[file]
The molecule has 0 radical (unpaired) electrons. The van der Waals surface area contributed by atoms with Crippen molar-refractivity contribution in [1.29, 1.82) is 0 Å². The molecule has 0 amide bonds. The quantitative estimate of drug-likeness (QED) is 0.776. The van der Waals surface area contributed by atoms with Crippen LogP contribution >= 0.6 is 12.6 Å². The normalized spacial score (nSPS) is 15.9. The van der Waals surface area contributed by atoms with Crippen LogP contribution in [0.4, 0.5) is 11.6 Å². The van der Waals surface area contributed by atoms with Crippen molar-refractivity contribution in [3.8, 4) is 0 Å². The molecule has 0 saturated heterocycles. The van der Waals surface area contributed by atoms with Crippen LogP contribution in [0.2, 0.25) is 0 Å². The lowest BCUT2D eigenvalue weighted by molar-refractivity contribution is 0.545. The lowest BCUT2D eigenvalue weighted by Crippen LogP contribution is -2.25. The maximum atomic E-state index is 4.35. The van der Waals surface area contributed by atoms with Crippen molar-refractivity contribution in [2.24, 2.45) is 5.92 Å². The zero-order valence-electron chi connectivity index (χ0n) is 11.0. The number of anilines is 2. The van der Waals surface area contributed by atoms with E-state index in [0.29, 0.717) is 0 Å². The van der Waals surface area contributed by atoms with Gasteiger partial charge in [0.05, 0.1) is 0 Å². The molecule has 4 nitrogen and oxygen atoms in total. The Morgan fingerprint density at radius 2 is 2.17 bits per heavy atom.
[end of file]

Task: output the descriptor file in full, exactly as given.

The molecule has 0 radical (unpaired) electrons. The van der Waals surface area contributed by atoms with Crippen molar-refractivity contribution in [1.29, 1.82) is 0 Å². The molecule has 0 amide bonds. The quantitative estimate of drug-likeness (QED) is 0.776. The van der Waals surface area contributed by atoms with Crippen LogP contribution >= 0.6 is 12.6 Å². The normalized spacial score (nSPS) is 15.9. The van der Waals surface area contributed by atoms with Crippen LogP contribution in [0.4, 0.5) is 11.6 Å². The van der Waals surface area contributed by atoms with Crippen molar-refractivity contribution in [3.8, 4) is 0 Å². The molecule has 0 saturated heterocycles. The van der Waals surface area contributed by atoms with Crippen LogP contribution in [0.2, 0.25) is 0 Å². The lowest BCUT2D eigenvalue weighted by molar-refractivity contribution is 0.545. The lowest BCUT2D eigenvalue weighted by Crippen LogP contribution is -2.25. The maximum atomic E-state index is 4.35. The van der Waals surface area contributed by atoms with Crippen molar-refractivity contribution in [2.24, 2.45) is 5.92 Å². The zero-order valence-electron chi connectivity index (χ0n) is 11.0. The number of anilines is 2. The van der Waals surface area contributed by atoms with E-state index in [0.29, 0.717) is 0 Å². The van der Waals surface area contributed by atoms with Gasteiger partial charge in [0.05, 0.1) is 0 Å². The molecule has 4 nitrogen and oxygen atoms in total. The Morgan fingerprint density at radius 2 is 2.17 bits per heavy atom.